2010 FIFA World Cup Preview: Germany Vs Serbia in Group D

Ron FurlongAnalyst IIJune 16, 2010

DURBAN, SOUTH AFRICA - JUNE 13:  Cacau of Germany celebrates scoring his side's fourth goal with team mate Mesut Oezil (R) during the 2010 FIFA World Cup South Africa Group D match between Germany and Australia at Durban Stadium on June 13, 2010 in Durban, South Africa.  (Photo by Jamie McDonald/Getty Images)
Jamie McDonald/Getty Images

With all of the first group games now in the books, it is fairly safe to say no one enjoyed the first set of games more than the Germans.

Germany's 4-0 thumping of Australia was as impressive on the pitch as it was on the scoreboard. They left poor Australia as a shaken team that somehow must find a way to recover, and recover quickly.

The German's spread the wealth, getting two first half goals and two second half goals by four different players. Those who found the back of the net were Lukas Podolski, Miorslav Klose, Thomas Muller and Cacau.

Serbia, meanwhile, had their hearts broken in their 0-1 loss to Ghana. Asamoah Gyan scored on a PK in the eighty-fourth minute. Zdravko Kuzmanovic foolishly handled a ball in the area, resulting in the penalty kick being given.

Serbia also made a mental mistake when Aleksander Lukovic was sent off in the seventy-fourth minute following his second yellow.

The Serbs did look pretty good in the first two-thirds of the game.

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They also had a great chance by Milos Krasic near the end that was brilliantly saved by Richard Kingson.

An interesting stat: Serbia now holds the record for most World Cup goals allowed on PK's without having stopped a single one. They are 0-for-7.

So, on to the showdown between Serbia and Germany.

As far as Serbia is concerned, it is almost a have-to-win situation. If Ghana defeats Australia in the other Group D game, Serbia will have to win this game. A Ghana draw with the Aussies, and Serbia would have to at least draw. Serbia could stay alive with a loss to the Germans if Ghana loses.

Nemanja Vidic told ESPN Soccernet that Serbia does not fear the German squad.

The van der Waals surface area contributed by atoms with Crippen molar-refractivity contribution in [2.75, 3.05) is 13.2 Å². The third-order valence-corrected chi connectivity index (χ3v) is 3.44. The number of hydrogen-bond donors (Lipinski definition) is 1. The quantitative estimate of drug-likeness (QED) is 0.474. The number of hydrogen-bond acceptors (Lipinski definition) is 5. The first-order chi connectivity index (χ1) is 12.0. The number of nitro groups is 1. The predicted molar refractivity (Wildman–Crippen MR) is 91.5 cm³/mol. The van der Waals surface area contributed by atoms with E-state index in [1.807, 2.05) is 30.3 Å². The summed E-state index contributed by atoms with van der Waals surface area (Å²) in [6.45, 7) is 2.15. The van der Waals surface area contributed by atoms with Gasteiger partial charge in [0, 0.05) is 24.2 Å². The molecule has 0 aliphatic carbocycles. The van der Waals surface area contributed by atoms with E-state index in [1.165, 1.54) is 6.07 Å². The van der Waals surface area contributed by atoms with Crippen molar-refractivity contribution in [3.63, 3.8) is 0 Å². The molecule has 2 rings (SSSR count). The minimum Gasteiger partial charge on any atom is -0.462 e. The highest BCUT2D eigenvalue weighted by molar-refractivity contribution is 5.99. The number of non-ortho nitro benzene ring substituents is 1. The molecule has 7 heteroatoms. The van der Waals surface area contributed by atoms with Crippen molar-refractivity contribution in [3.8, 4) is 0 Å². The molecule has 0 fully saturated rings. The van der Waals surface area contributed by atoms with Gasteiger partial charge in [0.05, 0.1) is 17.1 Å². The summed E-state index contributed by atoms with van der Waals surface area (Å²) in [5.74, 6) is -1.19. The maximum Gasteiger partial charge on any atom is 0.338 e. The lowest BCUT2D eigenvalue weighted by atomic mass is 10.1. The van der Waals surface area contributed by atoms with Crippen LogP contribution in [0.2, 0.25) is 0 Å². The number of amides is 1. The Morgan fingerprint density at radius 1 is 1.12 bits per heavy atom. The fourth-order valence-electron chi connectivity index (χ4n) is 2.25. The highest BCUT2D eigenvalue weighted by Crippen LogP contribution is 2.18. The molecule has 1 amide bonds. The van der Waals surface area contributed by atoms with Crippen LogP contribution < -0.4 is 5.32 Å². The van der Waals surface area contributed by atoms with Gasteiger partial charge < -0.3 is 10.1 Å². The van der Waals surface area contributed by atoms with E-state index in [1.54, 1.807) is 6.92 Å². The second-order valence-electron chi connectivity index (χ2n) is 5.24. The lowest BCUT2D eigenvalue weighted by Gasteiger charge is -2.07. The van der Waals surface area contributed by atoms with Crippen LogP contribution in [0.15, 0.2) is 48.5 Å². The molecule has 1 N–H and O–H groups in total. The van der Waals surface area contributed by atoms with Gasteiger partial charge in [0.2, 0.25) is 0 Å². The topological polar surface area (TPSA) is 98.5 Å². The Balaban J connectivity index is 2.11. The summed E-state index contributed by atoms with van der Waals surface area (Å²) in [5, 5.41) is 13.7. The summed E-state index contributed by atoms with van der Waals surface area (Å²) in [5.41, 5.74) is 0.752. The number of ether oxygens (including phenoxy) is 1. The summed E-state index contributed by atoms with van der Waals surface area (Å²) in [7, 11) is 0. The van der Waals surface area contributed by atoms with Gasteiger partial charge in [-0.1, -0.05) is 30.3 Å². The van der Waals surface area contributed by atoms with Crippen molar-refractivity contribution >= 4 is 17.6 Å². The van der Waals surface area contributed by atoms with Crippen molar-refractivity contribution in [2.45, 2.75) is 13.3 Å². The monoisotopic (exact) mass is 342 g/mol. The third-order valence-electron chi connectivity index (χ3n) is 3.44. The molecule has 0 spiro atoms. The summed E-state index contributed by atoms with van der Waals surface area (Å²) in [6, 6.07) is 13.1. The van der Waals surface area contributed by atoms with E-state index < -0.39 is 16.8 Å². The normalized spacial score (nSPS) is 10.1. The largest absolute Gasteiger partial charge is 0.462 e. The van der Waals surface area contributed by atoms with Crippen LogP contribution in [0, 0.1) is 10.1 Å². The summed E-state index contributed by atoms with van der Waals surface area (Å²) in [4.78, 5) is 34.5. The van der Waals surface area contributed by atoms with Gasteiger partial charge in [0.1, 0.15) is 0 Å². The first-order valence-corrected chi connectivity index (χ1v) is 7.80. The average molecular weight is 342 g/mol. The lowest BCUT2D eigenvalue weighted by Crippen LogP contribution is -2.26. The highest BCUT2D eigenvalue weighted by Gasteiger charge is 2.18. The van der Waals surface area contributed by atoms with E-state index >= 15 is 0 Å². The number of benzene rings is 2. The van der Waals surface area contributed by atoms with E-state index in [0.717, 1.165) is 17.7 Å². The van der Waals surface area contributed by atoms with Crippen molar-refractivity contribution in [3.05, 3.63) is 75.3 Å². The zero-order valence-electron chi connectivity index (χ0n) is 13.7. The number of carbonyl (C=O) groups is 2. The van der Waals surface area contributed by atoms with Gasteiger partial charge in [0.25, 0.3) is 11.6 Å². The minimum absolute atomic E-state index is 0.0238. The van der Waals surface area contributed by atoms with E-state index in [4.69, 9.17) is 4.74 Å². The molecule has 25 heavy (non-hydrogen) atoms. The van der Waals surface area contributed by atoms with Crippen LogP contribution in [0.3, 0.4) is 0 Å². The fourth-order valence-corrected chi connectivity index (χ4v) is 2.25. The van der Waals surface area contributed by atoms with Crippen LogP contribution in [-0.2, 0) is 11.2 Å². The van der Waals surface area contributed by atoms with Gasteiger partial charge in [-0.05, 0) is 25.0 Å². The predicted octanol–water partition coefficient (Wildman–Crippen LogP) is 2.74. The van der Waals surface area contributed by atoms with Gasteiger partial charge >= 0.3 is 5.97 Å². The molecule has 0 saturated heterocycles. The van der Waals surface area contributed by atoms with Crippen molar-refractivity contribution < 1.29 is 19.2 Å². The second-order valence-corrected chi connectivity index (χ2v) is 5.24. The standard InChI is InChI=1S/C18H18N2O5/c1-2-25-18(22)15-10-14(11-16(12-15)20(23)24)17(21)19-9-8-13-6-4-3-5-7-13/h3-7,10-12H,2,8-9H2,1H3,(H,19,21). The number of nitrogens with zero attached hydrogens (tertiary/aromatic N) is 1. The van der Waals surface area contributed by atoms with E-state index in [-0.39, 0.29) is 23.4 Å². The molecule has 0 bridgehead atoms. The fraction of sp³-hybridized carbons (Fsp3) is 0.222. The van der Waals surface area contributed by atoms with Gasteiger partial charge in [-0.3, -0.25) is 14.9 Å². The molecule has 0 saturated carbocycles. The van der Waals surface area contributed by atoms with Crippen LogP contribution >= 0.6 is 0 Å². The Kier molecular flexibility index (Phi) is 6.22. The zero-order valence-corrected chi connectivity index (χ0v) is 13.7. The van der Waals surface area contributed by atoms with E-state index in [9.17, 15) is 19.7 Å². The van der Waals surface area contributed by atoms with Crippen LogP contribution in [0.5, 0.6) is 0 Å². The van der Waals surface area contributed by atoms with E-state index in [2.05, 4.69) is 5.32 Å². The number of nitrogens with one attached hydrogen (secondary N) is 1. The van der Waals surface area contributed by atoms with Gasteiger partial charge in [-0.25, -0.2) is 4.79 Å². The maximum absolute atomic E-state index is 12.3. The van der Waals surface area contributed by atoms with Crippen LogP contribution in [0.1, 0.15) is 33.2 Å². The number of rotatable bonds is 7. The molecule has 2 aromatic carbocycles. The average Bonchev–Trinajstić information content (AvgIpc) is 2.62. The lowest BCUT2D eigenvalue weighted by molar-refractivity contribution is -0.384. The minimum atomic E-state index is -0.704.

“People say they are the favorites to win this group,” he said, “but I know we have quality as well. We believe in ourselves and we are not afraid of them.”

One should point out Vidic made this comment before the first game. So maybe he has a “slight” fear now?

Serbia is being careful not to get into a war of words with the Germans. Tim Cahill of Australia let himself get involved in that before their game with Germany, saying, “When you throw stones you need to make sure they hit, and if it they don’t hit, it may hurt them in the end.”

As Tim no doubt found out, the stones hit. They hit him especially hard, as he was shown off the pitch with a red card.

The Germans had called the Aussies defensive and boring, and had shown them little to no respect, which had prompted Cahill’s response.

The same war of words doesn’t seem to be going on before the match between Germany and Serbia. One could be led to assume that perhaps the Germans have a bit more respect for Serbia than they did for Australia.

Serbia must continue to play strong defensively, as they did for the most part versus Ghana, but they are also going to have to show more of an attacking side if they have any hope of winning this game—which, they have to do.

Ghana and Australia do not play until Saturday, so Serbia will not know if they are facing a must win when they take the pitch on Friday versus Germany. Meaning, they better just go out and win the game and not worry about it.

Easier said than done against this German team.

Germany will be looking to bury the Serbs in a similar fashion they did to Australia. They would love nothing more than to cruise the group stage and start thinking about the next round.